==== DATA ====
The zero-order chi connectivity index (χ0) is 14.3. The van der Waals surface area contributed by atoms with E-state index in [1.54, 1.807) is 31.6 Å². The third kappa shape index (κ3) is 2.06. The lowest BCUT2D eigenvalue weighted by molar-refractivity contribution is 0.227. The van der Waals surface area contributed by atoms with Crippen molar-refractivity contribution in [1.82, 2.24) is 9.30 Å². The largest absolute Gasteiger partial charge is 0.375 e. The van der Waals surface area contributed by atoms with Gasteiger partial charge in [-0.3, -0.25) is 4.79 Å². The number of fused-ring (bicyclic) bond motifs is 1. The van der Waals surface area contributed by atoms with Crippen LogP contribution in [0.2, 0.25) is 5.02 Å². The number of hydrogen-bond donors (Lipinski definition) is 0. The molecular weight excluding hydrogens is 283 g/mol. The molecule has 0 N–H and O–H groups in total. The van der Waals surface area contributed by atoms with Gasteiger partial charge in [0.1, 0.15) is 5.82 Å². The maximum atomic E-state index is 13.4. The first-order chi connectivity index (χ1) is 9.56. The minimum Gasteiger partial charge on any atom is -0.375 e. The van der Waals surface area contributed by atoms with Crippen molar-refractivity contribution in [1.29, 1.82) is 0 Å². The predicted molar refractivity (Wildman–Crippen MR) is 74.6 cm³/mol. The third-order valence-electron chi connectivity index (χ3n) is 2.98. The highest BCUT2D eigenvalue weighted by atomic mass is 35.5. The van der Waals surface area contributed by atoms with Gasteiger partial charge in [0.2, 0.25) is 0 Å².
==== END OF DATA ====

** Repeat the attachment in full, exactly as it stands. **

The zero-order chi connectivity index (χ0) is 14.3. The van der Waals surface area contributed by atoms with E-state index in [1.54, 1.807) is 31.6 Å². The third kappa shape index (κ3) is 2.06. The lowest BCUT2D eigenvalue weighted by molar-refractivity contribution is 0.227. The van der Waals surface area contributed by atoms with Crippen molar-refractivity contribution in [1.82, 2.24) is 9.30 Å². The largest absolute Gasteiger partial charge is 0.375 e. The van der Waals surface area contributed by atoms with Gasteiger partial charge in [-0.3, -0.25) is 4.79 Å². The number of fused-ring (bicyclic) bond motifs is 1. The van der Waals surface area contributed by atoms with Crippen LogP contribution in [0.2, 0.25) is 5.02 Å². The number of hydrogen-bond donors (Lipinski definition) is 0. The molecular weight excluding hydrogens is 283 g/mol. The molecule has 0 N–H and O–H groups in total. The van der Waals surface area contributed by atoms with Gasteiger partial charge in [0.1, 0.15) is 5.82 Å². The maximum atomic E-state index is 13.4. The first-order chi connectivity index (χ1) is 9.56. The minimum Gasteiger partial charge on any atom is -0.375 e. The van der Waals surface area contributed by atoms with Crippen molar-refractivity contribution in [1.29, 1.82) is 0 Å². The predicted molar refractivity (Wildman–Crippen MR) is 74.6 cm³/mol. The third-order valence-electron chi connectivity index (χ3n) is 2.98. The highest BCUT2D eigenvalue weighted by atomic mass is 35.5. The van der Waals surface area contributed by atoms with Gasteiger partial charge in [0.2, 0.25) is 0 Å².